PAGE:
Book reviews à la bookworm...The good, the bad, and everything in between.
Brandon Forte broke Sophie Kim’s heart when he enlisted right after high-school and left without saying goodbye. But since he’s come back to civilian life and opened Hope’s Crossing Kennels in their home town, she’s been there for him as a friend, never hoping for something more out of fear of ruining their friendship, never asking the question she needed answered above all: Why he left.
The reason behind him leaving and him coming back was the same for Brandon: Sophie. He’d do anything for her, even keeping their relationship friendly and strictly platonic if that’s what she wanted. But when she almost dies in a car bomb, Brandon ups the ante. He’s willing to die for her if it means keeping her safe, especially since he suspects he was the one who brought death threats to her doorstep.
While the first two books in this trilogy weren’t exactly literary gems, but I liked (most of) the characters, the dogs, the descriptions of training, the action and suspense, and even the romance, despite them being rather rushed and instantaneous.
In this last installment, I only liked the dog. Haydn was a real sweetheart.
The rest of the story was a mess, really. I was rather ambivalent toward either protagonist not really engaging, not really caring what happened to them or with them. They left me cold, and their supposed romance was no better.
They were supposed to be friends for ages, I didn’t see that, I was merely told they were friends. They certainly didn’t act like friends, merely passing acquaintances, and there certainly was no romantic spark between them, no unrequited sexual tension that would result in two people being attracted to each other, but keeping it all platonic.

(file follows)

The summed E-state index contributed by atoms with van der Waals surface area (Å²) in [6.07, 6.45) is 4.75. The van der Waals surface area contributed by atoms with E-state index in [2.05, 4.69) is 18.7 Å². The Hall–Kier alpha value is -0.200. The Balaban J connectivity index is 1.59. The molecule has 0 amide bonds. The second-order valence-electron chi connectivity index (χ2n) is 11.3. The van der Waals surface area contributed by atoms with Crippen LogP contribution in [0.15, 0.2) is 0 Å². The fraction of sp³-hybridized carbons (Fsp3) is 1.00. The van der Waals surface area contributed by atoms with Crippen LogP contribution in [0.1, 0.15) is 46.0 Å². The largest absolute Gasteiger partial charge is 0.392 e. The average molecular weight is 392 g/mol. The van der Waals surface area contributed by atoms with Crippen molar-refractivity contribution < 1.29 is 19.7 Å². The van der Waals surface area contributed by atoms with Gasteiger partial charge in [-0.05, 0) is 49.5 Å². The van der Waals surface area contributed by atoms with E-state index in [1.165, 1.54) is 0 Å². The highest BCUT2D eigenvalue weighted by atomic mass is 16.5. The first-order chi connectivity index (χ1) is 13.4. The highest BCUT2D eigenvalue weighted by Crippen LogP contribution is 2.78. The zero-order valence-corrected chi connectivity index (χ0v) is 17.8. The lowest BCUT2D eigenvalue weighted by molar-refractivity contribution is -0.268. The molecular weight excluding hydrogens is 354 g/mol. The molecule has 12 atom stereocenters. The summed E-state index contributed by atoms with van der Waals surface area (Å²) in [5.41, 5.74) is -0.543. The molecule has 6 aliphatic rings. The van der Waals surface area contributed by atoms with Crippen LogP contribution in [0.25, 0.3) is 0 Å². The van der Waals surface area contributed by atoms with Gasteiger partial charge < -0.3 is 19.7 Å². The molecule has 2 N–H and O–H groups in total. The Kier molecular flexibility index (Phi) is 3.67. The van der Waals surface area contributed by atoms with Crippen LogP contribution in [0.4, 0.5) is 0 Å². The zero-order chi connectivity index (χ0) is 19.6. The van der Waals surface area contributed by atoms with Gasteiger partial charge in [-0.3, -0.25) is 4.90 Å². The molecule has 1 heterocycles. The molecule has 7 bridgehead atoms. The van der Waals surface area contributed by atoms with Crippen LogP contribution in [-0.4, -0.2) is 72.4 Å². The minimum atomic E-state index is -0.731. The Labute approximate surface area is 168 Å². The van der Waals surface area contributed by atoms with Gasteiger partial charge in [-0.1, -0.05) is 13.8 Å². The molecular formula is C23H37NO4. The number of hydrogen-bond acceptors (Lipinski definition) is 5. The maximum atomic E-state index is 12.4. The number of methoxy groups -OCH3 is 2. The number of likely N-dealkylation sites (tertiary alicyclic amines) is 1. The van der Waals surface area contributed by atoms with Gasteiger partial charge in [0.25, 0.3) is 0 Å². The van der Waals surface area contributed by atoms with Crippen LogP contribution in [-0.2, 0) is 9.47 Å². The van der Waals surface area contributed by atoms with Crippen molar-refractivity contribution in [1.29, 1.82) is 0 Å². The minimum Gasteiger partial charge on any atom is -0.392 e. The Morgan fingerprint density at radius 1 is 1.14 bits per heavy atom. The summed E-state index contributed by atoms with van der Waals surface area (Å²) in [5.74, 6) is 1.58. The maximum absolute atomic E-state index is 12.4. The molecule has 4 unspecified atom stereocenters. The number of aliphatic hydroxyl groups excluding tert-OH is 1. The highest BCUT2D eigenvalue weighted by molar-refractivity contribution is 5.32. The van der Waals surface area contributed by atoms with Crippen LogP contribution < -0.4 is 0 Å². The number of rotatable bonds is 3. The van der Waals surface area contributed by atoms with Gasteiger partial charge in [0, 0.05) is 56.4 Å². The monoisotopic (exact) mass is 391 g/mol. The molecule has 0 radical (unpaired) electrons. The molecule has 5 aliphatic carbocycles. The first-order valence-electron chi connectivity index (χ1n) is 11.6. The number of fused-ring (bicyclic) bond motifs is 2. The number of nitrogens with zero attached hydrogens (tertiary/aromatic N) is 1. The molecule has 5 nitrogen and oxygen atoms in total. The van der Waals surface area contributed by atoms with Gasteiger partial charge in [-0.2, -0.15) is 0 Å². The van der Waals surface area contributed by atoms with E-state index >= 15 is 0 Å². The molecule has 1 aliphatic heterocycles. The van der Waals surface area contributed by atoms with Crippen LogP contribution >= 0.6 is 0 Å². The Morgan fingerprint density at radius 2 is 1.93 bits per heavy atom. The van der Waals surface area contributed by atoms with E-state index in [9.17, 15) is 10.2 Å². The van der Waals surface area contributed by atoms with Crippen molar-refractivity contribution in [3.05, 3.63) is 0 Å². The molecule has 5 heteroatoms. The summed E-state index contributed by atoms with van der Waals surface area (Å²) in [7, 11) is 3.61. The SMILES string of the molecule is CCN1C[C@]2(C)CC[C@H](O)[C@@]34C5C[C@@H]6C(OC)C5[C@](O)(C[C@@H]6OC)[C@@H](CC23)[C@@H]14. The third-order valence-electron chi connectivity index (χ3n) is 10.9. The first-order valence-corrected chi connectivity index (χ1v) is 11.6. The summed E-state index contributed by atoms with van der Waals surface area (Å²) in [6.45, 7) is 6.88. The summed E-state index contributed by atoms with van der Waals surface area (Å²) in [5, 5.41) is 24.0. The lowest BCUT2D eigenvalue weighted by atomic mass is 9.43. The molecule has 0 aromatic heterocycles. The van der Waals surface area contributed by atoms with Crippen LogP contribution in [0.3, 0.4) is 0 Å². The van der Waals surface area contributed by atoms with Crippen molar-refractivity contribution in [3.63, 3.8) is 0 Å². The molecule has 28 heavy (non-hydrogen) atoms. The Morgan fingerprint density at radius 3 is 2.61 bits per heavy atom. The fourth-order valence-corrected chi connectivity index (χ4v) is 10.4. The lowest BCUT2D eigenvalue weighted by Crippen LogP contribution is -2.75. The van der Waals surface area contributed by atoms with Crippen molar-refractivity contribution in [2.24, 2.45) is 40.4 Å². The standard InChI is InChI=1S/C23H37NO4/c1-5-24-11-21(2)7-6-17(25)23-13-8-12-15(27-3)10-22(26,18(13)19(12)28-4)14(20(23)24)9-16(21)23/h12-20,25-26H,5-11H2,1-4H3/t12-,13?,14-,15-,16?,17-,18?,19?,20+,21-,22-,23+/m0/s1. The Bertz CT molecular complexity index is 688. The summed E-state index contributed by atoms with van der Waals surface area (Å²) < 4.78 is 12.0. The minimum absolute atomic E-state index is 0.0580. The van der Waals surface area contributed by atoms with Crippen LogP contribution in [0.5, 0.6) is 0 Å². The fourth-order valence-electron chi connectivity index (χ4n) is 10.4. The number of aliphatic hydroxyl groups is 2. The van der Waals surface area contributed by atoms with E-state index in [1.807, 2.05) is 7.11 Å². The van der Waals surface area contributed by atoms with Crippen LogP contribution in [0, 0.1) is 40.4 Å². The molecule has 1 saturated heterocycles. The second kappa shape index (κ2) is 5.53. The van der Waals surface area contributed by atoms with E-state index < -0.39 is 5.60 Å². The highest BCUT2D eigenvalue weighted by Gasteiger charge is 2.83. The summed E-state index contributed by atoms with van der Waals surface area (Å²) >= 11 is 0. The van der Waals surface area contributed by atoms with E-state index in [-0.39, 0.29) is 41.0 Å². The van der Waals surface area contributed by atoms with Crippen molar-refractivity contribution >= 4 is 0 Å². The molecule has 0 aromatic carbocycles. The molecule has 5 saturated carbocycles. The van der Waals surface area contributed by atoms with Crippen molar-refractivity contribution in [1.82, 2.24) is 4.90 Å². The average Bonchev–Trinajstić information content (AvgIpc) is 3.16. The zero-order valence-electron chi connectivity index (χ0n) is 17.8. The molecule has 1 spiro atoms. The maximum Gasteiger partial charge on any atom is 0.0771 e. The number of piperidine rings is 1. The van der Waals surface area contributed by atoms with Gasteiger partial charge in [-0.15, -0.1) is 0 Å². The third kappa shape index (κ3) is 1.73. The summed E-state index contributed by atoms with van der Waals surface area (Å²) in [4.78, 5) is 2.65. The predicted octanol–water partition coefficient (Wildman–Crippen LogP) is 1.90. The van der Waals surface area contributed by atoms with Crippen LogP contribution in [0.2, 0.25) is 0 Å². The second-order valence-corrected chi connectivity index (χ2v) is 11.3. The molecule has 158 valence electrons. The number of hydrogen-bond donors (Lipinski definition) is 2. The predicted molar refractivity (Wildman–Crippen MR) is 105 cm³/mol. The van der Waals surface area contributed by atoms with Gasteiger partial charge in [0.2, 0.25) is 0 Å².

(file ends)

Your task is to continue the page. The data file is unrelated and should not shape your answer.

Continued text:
The “interlude” at the cabin was boring and plodding in pace, and when they weren’t having sex (those scenes were cold, unemotional, their first time happened from behind with zero eye contact) they really acted like strangers, but instead of talking about weather, they talked about food.
There was nothing more to talk about, I guess, since, for supposed friends for life, they had little to nothing in common—he was a dog trainer, while she owned a cat, for example.
And when they finally had a serious and to-their-relationship meaningful conversation, he finally told her the truth, and she couldn’t or wouldn’t deal with it.
A rushed, instantaneous romance between two strangers would’ve been better than this torturous semblance of love.
The story could’ve been saved by the suspense. It wouldn’t have been a great read, but it could’ve been saved. Unfortunately, that was also a bust. It came on too strong from the beginning—going from safe to almost blown to pieces in a span of a few paragraphs. There was no buildup, no increase in intensity, everything just went boom.
The motive was also a huge problem for me. I could’ve bought it (maybe) if it was a slow burn, but when everything was revealed, and thanks to the pace it all happened at, I couldn’t help but find that particular plot element rather idiotic, convoluted and too over-the-top for a bunch of supposed professionals.
The characters didn’t leave much of an impression, the romance wasn’t there, the suspense was flat and vapid, the pace plodding...But, as I said, Haydn was a real sweetheart.